How do health care providers diagnose autism?

Health care providers look for certain symptoms or groups of symptoms to diagnose autism spectrum disorder (ASD). If you have concerns about your child's development, talk to his or her health care provider right away. The provider then can examine the child and check for specific problems, such as autism.

Your child's health care provider will check for problems with your child's development at every well-baby and well-child visit, even if you don't report any of the signs of autism or other problems.1,2 In addition, the American Academy of Pediatrics recommends that health care providers administer an ASD-specific tool to assess development at the 18-month and 24-month visits regardless of whether the child has risk factors for ASD.3

During these developmental screenings, the health care provider may:

  • Ask you specific questions about your child's actions and behavior
  • Ask you to fill out a questionnaire about your child's behavior
  • Speak directly to the child

The health care provider might use a screening test specifically for ASD. This test might be the Checklist of Autism in Toddlers (CHAT), the Modified Checklist for Autism in Toddlers (M-CHAT), or another test.1

In addition, the health care provider may also recommend that your child have a blood test to help rule out some other conditions and problems.2

Depending on the results of the blood test and the developmental and other screenings, your child's health care provider will either:

  • Rule out autism or
  • Refer your child to a specialist in child development or another specialized field to diagnose the child with autism. The specialist will then do a number of tests to figure out whether your child has autism or another condition. These will include tests of your child's communication abilities and observation of the child's behaviors.

Because the diagnostic criteria for ASD changed in 2013 (see below), ongoing research will help ensure that these screening tests are accurately identifying children who meet the new criteria for ASD.

The American Psychiatric Association, a professional society of psychiatrists, updated the criteria for an autism diagnosis in May 2013. The criteria are published in the Diagnostic and Statistical Manual of Mental Disorders, Fifth Edition (DSM-5).

According to the DSM-5 criteria, a person has ASD if he or she:4

  • Has problems with communication and social interactions, namely:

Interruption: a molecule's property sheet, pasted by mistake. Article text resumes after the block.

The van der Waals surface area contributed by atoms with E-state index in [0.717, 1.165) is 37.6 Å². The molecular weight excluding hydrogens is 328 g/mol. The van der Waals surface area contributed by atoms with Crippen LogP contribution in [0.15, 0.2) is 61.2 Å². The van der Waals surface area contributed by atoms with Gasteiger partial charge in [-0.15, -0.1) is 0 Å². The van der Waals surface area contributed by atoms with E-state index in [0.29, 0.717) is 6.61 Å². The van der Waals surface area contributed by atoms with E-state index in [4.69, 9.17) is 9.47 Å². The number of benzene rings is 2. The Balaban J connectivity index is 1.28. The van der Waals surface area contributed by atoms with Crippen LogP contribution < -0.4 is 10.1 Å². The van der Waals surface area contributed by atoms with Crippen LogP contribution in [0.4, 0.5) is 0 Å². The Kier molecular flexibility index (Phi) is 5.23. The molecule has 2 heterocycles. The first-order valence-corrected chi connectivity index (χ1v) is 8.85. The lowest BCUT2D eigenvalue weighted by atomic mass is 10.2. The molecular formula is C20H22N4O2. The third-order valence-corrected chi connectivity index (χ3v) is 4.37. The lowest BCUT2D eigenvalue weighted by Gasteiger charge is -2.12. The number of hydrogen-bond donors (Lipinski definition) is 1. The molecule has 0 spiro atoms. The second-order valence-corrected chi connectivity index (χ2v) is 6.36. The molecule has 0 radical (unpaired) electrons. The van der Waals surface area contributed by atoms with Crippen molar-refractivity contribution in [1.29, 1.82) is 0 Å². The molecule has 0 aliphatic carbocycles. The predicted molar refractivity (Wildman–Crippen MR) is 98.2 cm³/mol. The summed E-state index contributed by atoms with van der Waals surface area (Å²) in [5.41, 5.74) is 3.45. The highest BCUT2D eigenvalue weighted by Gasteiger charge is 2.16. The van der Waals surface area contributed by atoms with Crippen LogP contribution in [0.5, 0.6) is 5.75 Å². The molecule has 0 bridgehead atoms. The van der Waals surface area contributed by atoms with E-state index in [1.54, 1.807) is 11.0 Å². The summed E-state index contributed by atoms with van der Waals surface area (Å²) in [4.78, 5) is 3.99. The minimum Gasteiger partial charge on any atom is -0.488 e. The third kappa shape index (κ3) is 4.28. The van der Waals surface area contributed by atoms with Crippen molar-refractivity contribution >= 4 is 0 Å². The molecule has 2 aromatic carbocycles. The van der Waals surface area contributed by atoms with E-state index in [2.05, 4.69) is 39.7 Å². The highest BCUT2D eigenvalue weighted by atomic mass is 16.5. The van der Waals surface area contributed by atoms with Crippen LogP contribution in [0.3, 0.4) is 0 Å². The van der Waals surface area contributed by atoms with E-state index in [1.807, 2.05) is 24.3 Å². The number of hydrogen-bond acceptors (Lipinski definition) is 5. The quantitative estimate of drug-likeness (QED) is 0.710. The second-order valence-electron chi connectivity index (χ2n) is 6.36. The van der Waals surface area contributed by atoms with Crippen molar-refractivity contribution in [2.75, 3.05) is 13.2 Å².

• Doesn't respond appropriately to social and emotional cues
    • Has deficits in nonverbal communication during social interactions
    • Has trouble developing friendships, keeping friends, and understanding relationships
  • Has at least two types of repetitive behavioral patterns. These might include repetitive movements, inflexible routines, very restricted interests, or unusual responses to certain sensory inputs, such as the way a particular object feels.

There are various tools that specialists commonly use to diagnose autism. The only tool that currently fits the revised DSM-5 criteria is the Autism Diagnostic Observation Schedule (ADOS-2). However, it alone is not enough to make a diagnosis of ASD. Existing diagnostic tools are being modified to better fit the DSM-5 criteria.

During an ADOS-2 assessment, the specialist interacts directly with your child in social and play activities. For example, the specialist will see whether your child responds to his or her name and how he or she performs in pretend play, such as with dolls. The specialist is looking for specific characteristics that are hallmarks of ASD. To be diagnosed with ASD, a child must have had symptoms since an early age.4

As part of the diagnosis, the specialist will also note whether your child has:4

  • Any genetic disorder that is known to cause ASD or its symptoms, including Fragile X syndrome or Rett syndrome; your child might receive a genetic test to detect these types of disorders.
  • A language disability and the level of disability
  • Intellectual disability and the level of disability
  • Any medical conditions common among those with ASD, such as seizures, anxiety, depression, or problems with the digestive system

Depending on your child's unique symptoms and needs, the team of specialists may also want to give your child a range of other tests. If your child shows symptoms of seizures, a brain specialist, or neurologist, might use electrical sensors to observe your child's brain activity.

Your child may need other tests to determine how best to treat the symptoms of ASD. A hearing specialist, or audiologist, might test your child's hearing, which can sometimes seem poor in children with ASD. Other tests might include tests of muscle strength and tests of your child's ability to control movement.


  1. Myers, S. M., & Johnson, C. P.; American Academy of Pediatrics Council on Children with Disabilities. (2007). Management of children with autism spectrum disorders. Pediatrics, 120(5), 1162–1182.
  2. Johnson, C. P., & Myers, S. M.; American Academy of Pediatrics Council on Children with Disabilities. (2007). Identification and evaluation of children with autism spectrum disorders. Pediatrics, 120(5), 1183–1215.
  3. American Academy of Pediatrics. (2006). Identifying infants and young children with developmental disorders in the medical home: An algorithm for developmental screening and surveillance. Pediatrics, 118(1), 405–420.
  4. Diagnostic and Statistical Manual of Mental Disorders, 5th edition. (2013). American Psychiatric Association: Washington, DC.
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